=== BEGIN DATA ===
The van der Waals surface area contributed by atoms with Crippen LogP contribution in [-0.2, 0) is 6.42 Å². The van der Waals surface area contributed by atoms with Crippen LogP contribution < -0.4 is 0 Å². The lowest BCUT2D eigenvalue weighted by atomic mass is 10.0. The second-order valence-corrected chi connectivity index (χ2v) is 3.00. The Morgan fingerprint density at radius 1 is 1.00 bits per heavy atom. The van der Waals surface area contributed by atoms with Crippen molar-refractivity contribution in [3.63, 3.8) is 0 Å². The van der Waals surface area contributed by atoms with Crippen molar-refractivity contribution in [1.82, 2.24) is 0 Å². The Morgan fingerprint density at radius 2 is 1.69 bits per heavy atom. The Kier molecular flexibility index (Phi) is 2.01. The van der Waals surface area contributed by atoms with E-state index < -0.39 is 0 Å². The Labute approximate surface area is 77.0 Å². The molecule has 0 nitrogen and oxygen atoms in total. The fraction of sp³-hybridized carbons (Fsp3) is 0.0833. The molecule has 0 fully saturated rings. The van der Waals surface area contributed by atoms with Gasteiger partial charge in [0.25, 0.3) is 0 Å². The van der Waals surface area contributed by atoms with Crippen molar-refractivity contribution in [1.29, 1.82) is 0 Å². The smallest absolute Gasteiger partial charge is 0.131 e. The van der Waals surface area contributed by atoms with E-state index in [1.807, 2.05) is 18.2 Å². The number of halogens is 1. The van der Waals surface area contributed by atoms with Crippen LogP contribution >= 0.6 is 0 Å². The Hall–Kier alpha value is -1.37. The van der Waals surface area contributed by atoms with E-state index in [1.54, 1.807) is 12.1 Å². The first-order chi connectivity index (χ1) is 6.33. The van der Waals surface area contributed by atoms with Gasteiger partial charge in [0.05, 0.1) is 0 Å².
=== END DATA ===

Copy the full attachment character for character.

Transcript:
The van der Waals surface area contributed by atoms with Crippen LogP contribution in [-0.2, 0) is 6.42 Å². The van der Waals surface area contributed by atoms with Crippen LogP contribution < -0.4 is 0 Å². The lowest BCUT2D eigenvalue weighted by atomic mass is 10.0. The second-order valence-corrected chi connectivity index (χ2v) is 3.00. The Morgan fingerprint density at radius 1 is 1.00 bits per heavy atom. The van der Waals surface area contributed by atoms with Crippen molar-refractivity contribution in [3.63, 3.8) is 0 Å². The van der Waals surface area contributed by atoms with Crippen molar-refractivity contribution in [1.82, 2.24) is 0 Å². The Morgan fingerprint density at radius 2 is 1.69 bits per heavy atom. The Kier molecular flexibility index (Phi) is 2.01. The van der Waals surface area contributed by atoms with E-state index < -0.39 is 0 Å². The Labute approximate surface area is 77.0 Å². The molecule has 0 nitrogen and oxygen atoms in total. The fraction of sp³-hybridized carbons (Fsp3) is 0.0833. The molecule has 0 fully saturated rings. The van der Waals surface area contributed by atoms with Gasteiger partial charge in [0.25, 0.3) is 0 Å². The van der Waals surface area contributed by atoms with Crippen molar-refractivity contribution in [1.29, 1.82) is 0 Å². The smallest absolute Gasteiger partial charge is 0.131 e. The van der Waals surface area contributed by atoms with E-state index in [1.807, 2.05) is 18.2 Å². The number of halogens is 1. The van der Waals surface area contributed by atoms with Crippen LogP contribution >= 0.6 is 0 Å². The Hall–Kier alpha value is -1.37. The van der Waals surface area contributed by atoms with E-state index in [1.54, 1.807) is 12.1 Å². The first-order chi connectivity index (χ1) is 6.33. The van der Waals surface area contributed by atoms with Gasteiger partial charge in [0.05, 0.1) is 0 Å².